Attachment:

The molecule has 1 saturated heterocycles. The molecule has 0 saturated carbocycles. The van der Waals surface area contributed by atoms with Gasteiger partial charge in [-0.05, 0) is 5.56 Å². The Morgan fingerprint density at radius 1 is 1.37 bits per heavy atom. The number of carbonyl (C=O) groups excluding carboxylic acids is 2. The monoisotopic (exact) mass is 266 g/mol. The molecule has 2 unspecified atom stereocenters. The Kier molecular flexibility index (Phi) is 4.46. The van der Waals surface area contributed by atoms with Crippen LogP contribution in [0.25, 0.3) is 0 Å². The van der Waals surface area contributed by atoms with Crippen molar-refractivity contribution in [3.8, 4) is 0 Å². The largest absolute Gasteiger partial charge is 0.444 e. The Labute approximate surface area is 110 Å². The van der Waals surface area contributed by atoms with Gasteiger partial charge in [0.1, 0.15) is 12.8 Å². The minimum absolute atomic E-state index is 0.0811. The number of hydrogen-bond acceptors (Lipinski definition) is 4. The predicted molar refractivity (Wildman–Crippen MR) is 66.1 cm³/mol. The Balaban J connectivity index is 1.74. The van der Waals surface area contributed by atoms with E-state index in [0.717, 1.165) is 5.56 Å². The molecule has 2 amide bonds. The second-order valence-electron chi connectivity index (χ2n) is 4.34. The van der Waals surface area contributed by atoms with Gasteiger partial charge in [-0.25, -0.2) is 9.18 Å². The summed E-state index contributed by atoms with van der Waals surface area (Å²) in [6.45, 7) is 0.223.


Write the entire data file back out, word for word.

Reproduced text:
The molecule has 1 saturated heterocycles. The molecule has 0 saturated carbocycles. The van der Waals surface area contributed by atoms with Gasteiger partial charge in [-0.05, 0) is 5.56 Å². The Morgan fingerprint density at radius 1 is 1.37 bits per heavy atom. The number of carbonyl (C=O) groups excluding carboxylic acids is 2. The monoisotopic (exact) mass is 266 g/mol. The molecule has 2 unspecified atom stereocenters. The Kier molecular flexibility index (Phi) is 4.46. The van der Waals surface area contributed by atoms with Crippen LogP contribution in [0.25, 0.3) is 0 Å². The van der Waals surface area contributed by atoms with Crippen molar-refractivity contribution in [3.8, 4) is 0 Å². The largest absolute Gasteiger partial charge is 0.444 e. The Labute approximate surface area is 110 Å². The van der Waals surface area contributed by atoms with Gasteiger partial charge in [0.1, 0.15) is 12.8 Å². The minimum absolute atomic E-state index is 0.0811. The number of hydrogen-bond acceptors (Lipinski definition) is 4. The predicted molar refractivity (Wildman–Crippen MR) is 66.1 cm³/mol. The Balaban J connectivity index is 1.74. The van der Waals surface area contributed by atoms with E-state index in [0.717, 1.165) is 5.56 Å². The molecule has 2 amide bonds. The second-order valence-electron chi connectivity index (χ2n) is 4.34. The van der Waals surface area contributed by atoms with Gasteiger partial charge in [-0.25, -0.2) is 9.18 Å². The summed E-state index contributed by atoms with van der Waals surface area (Å²) in [6.45, 7) is 0.223.